Rising dependence, accidental overdose, hospitalisations and death among opiod users is presenting Australia with a very serious situation. The AIHW report, ‘Opioid harm in Australia: and comparisons between Australia and Canada’ paints a bleak picture of the harms to those using opioids like oxycodone, codeine and morphine. Over three million people were prescribed 15.4 million opioid scripts in 2016, and with an average of 3 deaths per day. We are facing a very serious situation in Australia.
It is vital we find more effective pathways for the self-management of chronic pain. The most effective approach to reducing pain-related disability, improving function and quality of life, and increasing the chances of returning to work for people with chronic pain is to recognise that chronic pain is not just a physical condition but an experience that affects people psychologically, emotionally and socially.
In recent years there has been a shift in health policy discussions. Phrases like ‘consumer-centred care’ and ‘patient-centred care’ have become commonplace. With the focus on Partnering with Consumers enshrined as Standard 2 under the National Safety and Quality Healthcare Standards (NSQHS), we are beginning to make progress in developing more respectful partnerships between health service organisations, health professionals, patients, families, carers and consumers.
The most effective approach to reducing pain-related disability, improving function and quality of life, and increasing the chances of returning to work for people with chronic pain is to recognise that chronic pain is not just a physical condition but an experience that affects people psychologically, emotionally and socially.
We still have a long road ahead of us, especially when it comes to ensuring that consumers are empowered to participate as partners in their health journey. We have seen numerous examples where, despite best intentions, health policy has failed the very people it aims to serve. The recent roll out of Consumer Directed Care across Home Care Packages in aged care has resulted in a steep increase in administration fees, with consumers losing funding rather than gaining control.
A huge part of the dilemma here is that often our objective of consumer education is limited to raising awareness. Far more needs to be done to provide consumers with the tools they need to be able to not only understand their health issues, but to also self-manage and steer the direction of their health care. This is particularly relevant for the management of chronic conditions, where people need to develop the skills to manage their risk factors, monitor their conditions, make effective use of services and medications, and cope with the impact of ill-health on their lives.[i]
This is the direction that both the National Pain Strategy and the National Strategic Action Plan for Pain Management have taken. Like many other developed countries, Australia is facing a pain epidemic. It is one of the leading causes of disability, absenteeism and forced early retirement in Australia. New research by Deloitte Access Economics on the cost of pain in Australia in 2018 indicates that 3.24 million Australians live with chronic pain today. This figure is projected to increase to 5.23 million by 2050, as Australia’s population ages and the prevalence of chronic conditions – many of which are significantly associated with chronic pain – continues to increase, costing Australia over $73 billion annually ($139.3 billion if quality of life impacts are included). These staggering numbers represent an immense toll on our communities.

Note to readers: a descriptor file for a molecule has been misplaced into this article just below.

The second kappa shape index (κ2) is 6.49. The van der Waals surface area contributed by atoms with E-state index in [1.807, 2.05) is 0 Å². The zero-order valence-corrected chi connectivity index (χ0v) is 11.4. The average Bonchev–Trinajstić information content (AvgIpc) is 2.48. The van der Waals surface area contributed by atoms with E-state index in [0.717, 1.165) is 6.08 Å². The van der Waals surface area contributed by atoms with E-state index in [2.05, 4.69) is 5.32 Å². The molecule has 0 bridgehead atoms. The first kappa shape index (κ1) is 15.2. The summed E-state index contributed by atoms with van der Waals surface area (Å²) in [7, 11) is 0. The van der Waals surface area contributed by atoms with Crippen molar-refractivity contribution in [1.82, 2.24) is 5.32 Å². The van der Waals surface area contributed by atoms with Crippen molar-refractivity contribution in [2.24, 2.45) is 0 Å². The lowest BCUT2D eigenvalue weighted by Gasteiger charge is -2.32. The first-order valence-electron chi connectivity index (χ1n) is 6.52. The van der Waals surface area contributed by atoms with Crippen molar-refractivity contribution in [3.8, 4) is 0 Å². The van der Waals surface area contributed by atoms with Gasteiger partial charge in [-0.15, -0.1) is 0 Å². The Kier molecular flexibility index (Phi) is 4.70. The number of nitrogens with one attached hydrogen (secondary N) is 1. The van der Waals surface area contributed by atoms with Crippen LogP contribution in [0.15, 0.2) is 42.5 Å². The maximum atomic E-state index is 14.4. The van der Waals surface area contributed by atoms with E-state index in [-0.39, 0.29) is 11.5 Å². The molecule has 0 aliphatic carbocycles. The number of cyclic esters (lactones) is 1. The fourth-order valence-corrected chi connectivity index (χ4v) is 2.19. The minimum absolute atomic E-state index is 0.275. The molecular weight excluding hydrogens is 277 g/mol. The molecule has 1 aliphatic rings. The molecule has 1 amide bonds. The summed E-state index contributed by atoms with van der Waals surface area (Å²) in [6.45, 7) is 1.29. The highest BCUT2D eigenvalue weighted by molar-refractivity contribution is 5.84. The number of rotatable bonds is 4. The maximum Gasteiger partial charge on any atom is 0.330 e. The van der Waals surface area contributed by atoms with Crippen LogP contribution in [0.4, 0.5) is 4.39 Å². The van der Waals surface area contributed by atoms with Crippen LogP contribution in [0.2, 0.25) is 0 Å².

It will be impossible to manage the growing prevalence and impact of chronic pain without providing consumers with the skills they need to self-manage their care. We have seen the devastating results of a relying on purely a biomedical model to deal with this complex condition. While the ‘opioid crisis’ here in Australia is not comparable in magnitude to the issues faced in countries like the Untied States, opioids and related harms continue to represent an increasing risk to Australian communities.
Management of pain must be holistic in order to be effective. This requires coordinated interdisciplinary assessment and management involving, at a minimum, physical, psychological, and social/environmental risk factors in each patient. This is known as the biopsychosocial (or more recently sociopsychobiomedical) prism from which to view a complex health issue like pain from different angles. Treatment is not ‘one-size-fits-all’ but needs to be person-specific. Pivotal to this approach is the consumers understanding, and participation in the management of their own care.
Above all, changing common beliefs about pain and its treatment is critical to achieving better outcomes from pain management. Consumers need greater confidence to seek out best practice treatment and be active participants in their remedial journey as well as building resilience in their self-management of chronic pain.
[i] Dean K, Kickbusch I. Health related behaviour in health promotion: utilizing the concept of self care. Health Promot Int 1995; 10: 35-40.